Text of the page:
Eric Sembrat's Test Bonanza

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Multiple excitons make a surprise appearance in 2D hybrid perovskites

Friday, January 25, 2019

Multiple excitons make a surprise appearance in 2D hybrid perovskites
Physics World, Jan 22

An international team led by researchers from the College of Sciences has made a surprising discovery in the field of 2D materials. Their finding could open a range of novel device applications, but it also raises many questions about the mechanisms involved.

From the School of Physics: Felix Thouin, Carlos Silva, Ajay Ram Srimath Kandada

From the School of Chemistry and Biochemistry: David A. Valverde-Chavez, Ilaria Bargigia, Carlos Silva, Ajay Ram Srimath Kandada

Read the original paper, published in Nature Materials

 

Summary:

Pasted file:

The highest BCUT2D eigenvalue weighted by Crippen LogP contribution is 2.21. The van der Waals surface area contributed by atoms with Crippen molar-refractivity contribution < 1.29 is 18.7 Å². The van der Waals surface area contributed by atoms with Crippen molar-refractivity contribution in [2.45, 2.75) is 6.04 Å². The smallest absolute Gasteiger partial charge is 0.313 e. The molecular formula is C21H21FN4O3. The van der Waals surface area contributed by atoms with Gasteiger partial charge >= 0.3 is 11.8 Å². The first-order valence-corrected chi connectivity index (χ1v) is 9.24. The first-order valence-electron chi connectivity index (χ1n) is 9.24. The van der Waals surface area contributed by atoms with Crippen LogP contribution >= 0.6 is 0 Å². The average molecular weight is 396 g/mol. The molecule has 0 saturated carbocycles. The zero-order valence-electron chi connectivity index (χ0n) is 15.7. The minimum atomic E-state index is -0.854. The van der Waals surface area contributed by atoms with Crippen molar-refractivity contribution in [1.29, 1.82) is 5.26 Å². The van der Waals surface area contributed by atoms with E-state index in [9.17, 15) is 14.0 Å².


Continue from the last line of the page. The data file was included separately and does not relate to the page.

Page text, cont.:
Georgia Tech researchers from the School of Physics and the School of Chemistry and Biochemistry led an international team that made a surpising discovery in the field of 2D materials.

Intro: 

Georgia Tech researchers from the School of Physics and the School of Chemistry and Biochemistry led an international team that made a surpising discovery in the field of 2D materials.

Alumni: 

Public Lecture: How the Universe Made the Elements in the Periodic Table

Abstract
The creation of the elements in the universe took billions of years and required various processes.

The first few minutes of the big bang produced only hydrogen (H) and helium (He). No new elements were formed until a few hundred million years later when the first generation of stars were born and they started fusing H and He into slightly higher-mass elements, such as carbon and oxygen. Various fusion reactions by multiple generations of stars eventually created elements up to iron (Fe).

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